Factually no one has to do anything more than render devotional service to the Lord. However, in the lower stages of life one cannot immediately adopt the activities of devotional service, nor can one completely stop fruitive work. A conditioned soul is accustomed to working for sense gratification, for his own selfish interest, immediate or extended. An ordinary man works for his own sense enjoyment, and when this principle of sense enjoyment is extended to include his society, nation or humanity in general, it assumes various attractive names such as altruism, socialism, communism, nationalism, humanitarianism, etc. These isms are certainly very attractive forms of karma-bandhana ("work which binds"), but the Vedic instruction of Isopanisad is that if one actually wants to live for any of the above isms, he should make them God-centered. There is no harm in becoming a family man, or an altruist, socialist, communist, nationalist, or humanitarian provided that one executes his activities in relation with isavasya, the God-centered conception.

Bhagavad-gita states (2.40) that God-centered activities are so valuable that just a few of them can save a person from the greatest danger. The greatest danger of life is the danger of gliding down again into the evolutionary cycle of birth and death. If some way or another a man misses the spiritual opportunity afforded by his human form of life and falls down again into the evolutionary cycle, he must be considered most unfortunate. Due to his defective senses, a foolish man cannot see that this is happening. Consequently Sri Isopanisad advises us to exert our energy in the spirit of isavasya. Being so engaged in that spirit, we may wish to live for many, many years; otherwise a long life in itself has no value. A tree lives for hundreds and perhaps thousands of years, but there is no point in living a long time like trees, or breathing like bellows, or begetting children like hogs and dogs, or eating like a camel. A humble God-centered life is more valuable than a colossal hoax of a life dedicated to godless altruism or socialism.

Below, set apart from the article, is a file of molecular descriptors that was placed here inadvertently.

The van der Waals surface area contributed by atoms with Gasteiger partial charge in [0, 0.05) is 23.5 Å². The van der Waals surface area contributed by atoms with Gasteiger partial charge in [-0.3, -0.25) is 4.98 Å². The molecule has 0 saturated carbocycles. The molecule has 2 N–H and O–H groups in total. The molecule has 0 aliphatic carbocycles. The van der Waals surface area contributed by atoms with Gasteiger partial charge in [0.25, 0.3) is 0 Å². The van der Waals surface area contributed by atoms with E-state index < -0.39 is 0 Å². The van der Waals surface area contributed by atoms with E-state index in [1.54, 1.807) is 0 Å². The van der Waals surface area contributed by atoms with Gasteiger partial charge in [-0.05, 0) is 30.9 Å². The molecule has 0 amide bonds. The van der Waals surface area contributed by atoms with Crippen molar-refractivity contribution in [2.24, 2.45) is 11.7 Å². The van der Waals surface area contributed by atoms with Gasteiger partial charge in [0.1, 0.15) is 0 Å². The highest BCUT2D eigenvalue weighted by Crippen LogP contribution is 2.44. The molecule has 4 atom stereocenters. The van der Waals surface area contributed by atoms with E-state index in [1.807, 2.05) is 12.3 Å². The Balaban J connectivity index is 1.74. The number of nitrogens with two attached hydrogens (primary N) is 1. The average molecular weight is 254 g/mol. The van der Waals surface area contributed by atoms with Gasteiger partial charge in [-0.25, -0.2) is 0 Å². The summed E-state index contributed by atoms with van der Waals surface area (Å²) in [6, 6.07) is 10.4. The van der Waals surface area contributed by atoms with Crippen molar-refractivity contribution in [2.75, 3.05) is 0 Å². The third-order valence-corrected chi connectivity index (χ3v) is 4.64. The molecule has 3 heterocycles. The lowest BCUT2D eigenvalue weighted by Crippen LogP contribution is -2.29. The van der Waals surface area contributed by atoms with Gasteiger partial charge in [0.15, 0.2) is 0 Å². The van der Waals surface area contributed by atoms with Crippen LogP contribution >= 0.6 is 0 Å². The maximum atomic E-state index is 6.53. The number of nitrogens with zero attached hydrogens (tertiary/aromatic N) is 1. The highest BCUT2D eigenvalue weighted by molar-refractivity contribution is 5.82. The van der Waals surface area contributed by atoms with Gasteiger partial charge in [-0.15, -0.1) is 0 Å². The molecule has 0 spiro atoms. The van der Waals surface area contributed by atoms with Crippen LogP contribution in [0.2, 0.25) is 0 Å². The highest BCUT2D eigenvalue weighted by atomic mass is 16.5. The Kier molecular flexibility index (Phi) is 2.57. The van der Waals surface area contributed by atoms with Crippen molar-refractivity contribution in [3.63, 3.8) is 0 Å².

When altruistic activities are executed in the spirit of Sri Isopanisad, they become a form of karma-yoga. Such activities are recommended in Bhagavad-gita (18.5-9), for they guarantee their executor protection from the dangers of sliding down into the evolutionary process of birth and death. Even though such God-centered activities may be half-finished, they are still good for the executor because they will guarantee him a human form in his next birth. In this way one can have another chance to improve his position on the path of liberation.